New Scotland condo project appears poised for approval

— From Long submittal to the town of New Scotland

The current proposal for affordable housing at 2080 New Scotland Road is for 11 four-unit buildings and two three-unit structures. The project could soon receive approval from New Scotland’s planning board. 

NEW SCOTLAND — As a three-year housing proposal appears headed for the finish line, talk recently turned to who would actually be living in the income-restricted condominiums. 

The 50-unit project was first proposed as 72 apartments, which forced the town to make changes to its zoning law. The new town law allows only 40 total units in the hamlet.

But developers are eligible for a maximum 10-additional-unit density bonus “in return for providing certain amenities to the town,” like dedicating a percentage of total units to affordable housing; allowing public use of permanently preserved on-site open space; or meeting a number of energy-related provisions.

The current proposal is for 11 four-unit buildings and two three-unit structures. The land, at 2080 New Scotland Road, is owned by Richard Long, but the project applicant, Frank McCloskey, has been a partner at the project’s engineering firm, Hershberg & Hershberg.

If and when all approvals have been received, Pigliavento Builders will take over as the project’s owner.

During New Scotland’s April 3 planning board meeting, project attorney Andy Brick told board members that “timing is becoming critical,” noting the proposal is “coming up on three years” before the town. He asked if it would be possible “to wrap all this stuff up” at the next board meeting.  

Chairman Jeffrey Baker told Brick, “I think it’s a go,” but the board still needed some of the landscape plans so it could sign off on the site plan. But Baker also noted that the applicant hadn’t submitted an evaluation “you know we were going to ask” about. 

A large portion of the meeting revolved around the guidelines for who would be eligible to purchase the affordable-housing units. 

Brick told the board the developer would sell six units to prospective buyers who made 88 percent ($99,440) of the New Scotland median income, which is about $113,000 using 2022 numbers.  Another four units would be set aside for age-restricted buyers whose income was 96 percent ($108,480) of the town’s median income. The for-sale price of the affordable housing discussed during the meeting was $360,000 per unit.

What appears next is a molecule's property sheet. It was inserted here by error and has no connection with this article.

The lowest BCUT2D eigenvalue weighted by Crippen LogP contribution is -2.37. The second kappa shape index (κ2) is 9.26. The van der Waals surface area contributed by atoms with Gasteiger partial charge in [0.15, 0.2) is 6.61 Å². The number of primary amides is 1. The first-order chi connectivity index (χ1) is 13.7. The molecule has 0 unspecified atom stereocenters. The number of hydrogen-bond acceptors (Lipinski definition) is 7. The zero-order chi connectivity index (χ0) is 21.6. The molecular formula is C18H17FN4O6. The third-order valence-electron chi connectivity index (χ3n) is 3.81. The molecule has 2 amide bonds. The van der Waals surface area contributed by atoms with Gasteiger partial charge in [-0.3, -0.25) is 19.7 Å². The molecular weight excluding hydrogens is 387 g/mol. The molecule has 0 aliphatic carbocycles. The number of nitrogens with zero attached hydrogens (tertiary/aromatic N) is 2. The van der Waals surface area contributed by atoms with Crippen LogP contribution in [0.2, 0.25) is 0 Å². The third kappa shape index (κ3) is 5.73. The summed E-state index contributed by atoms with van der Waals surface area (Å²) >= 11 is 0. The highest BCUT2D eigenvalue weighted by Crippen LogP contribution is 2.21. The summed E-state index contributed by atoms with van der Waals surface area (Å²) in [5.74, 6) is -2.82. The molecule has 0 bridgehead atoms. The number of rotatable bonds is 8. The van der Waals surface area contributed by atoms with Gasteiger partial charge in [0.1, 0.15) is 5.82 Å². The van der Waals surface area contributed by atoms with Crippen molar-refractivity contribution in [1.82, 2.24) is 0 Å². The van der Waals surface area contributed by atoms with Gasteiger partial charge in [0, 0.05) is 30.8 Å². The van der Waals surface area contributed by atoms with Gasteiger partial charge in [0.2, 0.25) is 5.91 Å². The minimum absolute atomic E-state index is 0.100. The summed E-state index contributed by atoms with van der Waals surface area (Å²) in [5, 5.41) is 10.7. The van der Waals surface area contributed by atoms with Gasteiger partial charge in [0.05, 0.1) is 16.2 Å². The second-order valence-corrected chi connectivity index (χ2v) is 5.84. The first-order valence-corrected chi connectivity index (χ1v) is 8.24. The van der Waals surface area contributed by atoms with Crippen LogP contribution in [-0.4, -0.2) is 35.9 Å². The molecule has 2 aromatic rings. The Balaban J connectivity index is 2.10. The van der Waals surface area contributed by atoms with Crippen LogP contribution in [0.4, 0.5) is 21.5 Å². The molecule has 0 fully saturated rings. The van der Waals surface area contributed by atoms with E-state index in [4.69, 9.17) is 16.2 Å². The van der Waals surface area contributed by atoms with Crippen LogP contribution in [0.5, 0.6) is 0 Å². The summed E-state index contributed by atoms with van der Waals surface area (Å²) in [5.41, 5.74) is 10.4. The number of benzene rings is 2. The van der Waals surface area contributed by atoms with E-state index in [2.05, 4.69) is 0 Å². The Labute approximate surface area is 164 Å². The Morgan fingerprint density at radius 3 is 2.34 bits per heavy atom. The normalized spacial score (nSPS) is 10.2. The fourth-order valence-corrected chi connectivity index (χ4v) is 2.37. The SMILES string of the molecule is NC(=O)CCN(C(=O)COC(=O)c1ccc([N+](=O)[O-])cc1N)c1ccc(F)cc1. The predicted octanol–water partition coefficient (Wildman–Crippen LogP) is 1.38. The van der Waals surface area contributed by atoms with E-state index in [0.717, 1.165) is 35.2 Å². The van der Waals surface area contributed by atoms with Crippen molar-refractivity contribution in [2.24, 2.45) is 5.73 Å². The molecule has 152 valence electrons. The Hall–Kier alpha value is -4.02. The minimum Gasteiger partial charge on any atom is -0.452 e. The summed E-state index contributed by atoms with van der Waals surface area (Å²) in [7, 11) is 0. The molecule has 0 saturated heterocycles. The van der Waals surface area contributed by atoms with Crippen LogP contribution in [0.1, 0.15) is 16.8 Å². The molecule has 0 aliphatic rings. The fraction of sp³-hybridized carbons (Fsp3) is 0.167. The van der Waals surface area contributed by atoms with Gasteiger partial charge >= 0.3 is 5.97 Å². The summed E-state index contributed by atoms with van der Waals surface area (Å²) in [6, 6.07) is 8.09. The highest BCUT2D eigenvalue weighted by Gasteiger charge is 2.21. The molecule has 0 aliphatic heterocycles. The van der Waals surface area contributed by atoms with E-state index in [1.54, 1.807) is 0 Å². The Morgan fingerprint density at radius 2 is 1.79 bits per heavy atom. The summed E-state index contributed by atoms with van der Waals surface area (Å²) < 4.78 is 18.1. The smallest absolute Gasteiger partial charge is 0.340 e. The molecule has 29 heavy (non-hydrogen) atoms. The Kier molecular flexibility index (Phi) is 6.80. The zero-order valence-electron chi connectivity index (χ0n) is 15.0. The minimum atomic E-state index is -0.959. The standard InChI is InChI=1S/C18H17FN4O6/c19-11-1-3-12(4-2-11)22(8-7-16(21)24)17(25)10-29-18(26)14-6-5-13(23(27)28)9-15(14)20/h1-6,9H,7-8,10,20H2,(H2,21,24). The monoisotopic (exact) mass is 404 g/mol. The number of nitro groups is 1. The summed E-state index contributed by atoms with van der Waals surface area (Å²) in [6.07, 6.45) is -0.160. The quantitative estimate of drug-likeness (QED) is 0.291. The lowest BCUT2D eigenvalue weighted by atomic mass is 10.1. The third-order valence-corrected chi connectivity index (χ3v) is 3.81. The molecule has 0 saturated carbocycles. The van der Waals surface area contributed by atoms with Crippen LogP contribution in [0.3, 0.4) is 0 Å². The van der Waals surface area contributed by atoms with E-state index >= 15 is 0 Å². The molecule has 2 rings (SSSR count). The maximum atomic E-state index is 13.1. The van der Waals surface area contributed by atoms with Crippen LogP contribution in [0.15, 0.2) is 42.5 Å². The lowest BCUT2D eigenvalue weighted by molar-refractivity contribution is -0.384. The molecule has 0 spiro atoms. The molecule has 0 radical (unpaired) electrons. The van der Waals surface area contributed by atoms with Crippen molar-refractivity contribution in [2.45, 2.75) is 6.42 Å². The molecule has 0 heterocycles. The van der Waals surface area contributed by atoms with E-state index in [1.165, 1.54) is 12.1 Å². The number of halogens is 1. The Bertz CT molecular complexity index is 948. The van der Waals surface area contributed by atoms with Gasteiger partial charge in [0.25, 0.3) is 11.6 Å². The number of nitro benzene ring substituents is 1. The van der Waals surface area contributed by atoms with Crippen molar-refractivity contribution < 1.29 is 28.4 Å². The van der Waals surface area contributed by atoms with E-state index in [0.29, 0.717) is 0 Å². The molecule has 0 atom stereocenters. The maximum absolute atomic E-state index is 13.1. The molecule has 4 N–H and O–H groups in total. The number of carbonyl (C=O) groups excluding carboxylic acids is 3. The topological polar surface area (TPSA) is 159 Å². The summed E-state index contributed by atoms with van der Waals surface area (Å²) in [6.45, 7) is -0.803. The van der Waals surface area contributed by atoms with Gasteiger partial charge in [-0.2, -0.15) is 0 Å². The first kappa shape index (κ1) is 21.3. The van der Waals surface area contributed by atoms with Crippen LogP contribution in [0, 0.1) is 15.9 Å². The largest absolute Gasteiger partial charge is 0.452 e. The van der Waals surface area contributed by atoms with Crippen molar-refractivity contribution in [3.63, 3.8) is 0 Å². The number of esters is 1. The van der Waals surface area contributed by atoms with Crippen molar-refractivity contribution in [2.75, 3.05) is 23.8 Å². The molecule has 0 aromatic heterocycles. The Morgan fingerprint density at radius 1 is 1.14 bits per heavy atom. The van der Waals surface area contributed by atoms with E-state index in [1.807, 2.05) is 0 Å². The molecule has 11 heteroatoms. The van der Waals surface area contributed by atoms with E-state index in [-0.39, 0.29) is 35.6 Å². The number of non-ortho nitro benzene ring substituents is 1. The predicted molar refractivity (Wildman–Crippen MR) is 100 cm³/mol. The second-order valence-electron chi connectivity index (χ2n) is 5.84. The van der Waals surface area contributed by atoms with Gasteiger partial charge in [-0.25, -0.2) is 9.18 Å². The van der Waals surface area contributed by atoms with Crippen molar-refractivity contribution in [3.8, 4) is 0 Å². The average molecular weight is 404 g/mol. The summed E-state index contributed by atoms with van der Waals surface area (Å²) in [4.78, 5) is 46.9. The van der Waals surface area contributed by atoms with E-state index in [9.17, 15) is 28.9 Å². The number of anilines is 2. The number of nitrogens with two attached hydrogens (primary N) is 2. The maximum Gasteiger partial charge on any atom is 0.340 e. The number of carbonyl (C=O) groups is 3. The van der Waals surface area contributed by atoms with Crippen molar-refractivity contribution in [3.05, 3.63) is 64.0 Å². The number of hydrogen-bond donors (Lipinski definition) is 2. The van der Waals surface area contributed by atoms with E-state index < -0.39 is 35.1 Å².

“And those numbers are based upon where we are right now in terms of looking at construction costs, assuming a construction start within the next 12 months, current interest rates, tax rates,” Brick told the board. “So that is somewhat of a snapshot in time.”

But Brick also noted that “the town at some point in the future” would have “another bite at the apple for determining what these thresholds would be which would be in the form of the developer’s agreement that is negotiated with the town board.”

For example, Brick said, if, in a month or two, interest rates were to go down a point, the developer’s agreement could then say affordable units would be set aside for buyers who make 84 or 82 percent of the area median income. 

“And the reason I think that may be a viable option to reach more people,” Brick said, “is interest rates are expected to go down.”

Baker responded, “Well, that's interesting; I hadn’t thought about putting it off to the developer’s agreement, and I’m not sure I agree about it, but when do you think the timing is on that would happen?”

Brick said, if the project were to receive conditional approval that night, which it didn’t, a developer’s agreement could be before the town board as early as its May meeting, but realistically, by June or July.



Baker then turned the discussion to affordability, specifically the household wealth of prospective buyers of the affordable units, something Baker said Brick had left out of his presentation. 

“It is certainly my understanding and belief that, when the town board set up the bonuses for density for affordable housing, they talked about the range of the median income,” Baker said. “It did not envision people necessarily who were downsizing and had a significant amount of home equity to put into [affordable housing].”

Baker said the town’s planning and zoning attorney, Crystal Peck, had researched the appropriate level of household wealth to take into account when determining eligibility, but Peck acknowledged that she had a difficult time finding guidance on situations like the one currently presented to the board, noting most guidance related to “truly low-income housing.”

Baker said of the research the board had received from Peck, “They look at household assets of about $100,000, [but] I’m not proposing a number that low because that’s a low level of income. I think we’re targeting here for the purchases of affordability.”

There was also discussion about how much a prospective affordable-condo buyer would have to pony up as a down payment. The proposal is for 10-percent down, but board members felt that might be too much for a buyer to come up with and thought 5 percent might work better. 

Brick said at one point in the meeting that allowing buyers to put down 5 percent instead of 10 percent would “would drive the percentages up,” lowering the already-slim profit margin the developer is due to pocket on the project. 

Baker, a semi-retired lawyer, said he’d heard that argument before on much larger projects and, if Brick wanted to make it, he’d need legal documentation proving it. 

As the discussion wound down, it was decided that Peck and Brick would work out a framework for project affordability.


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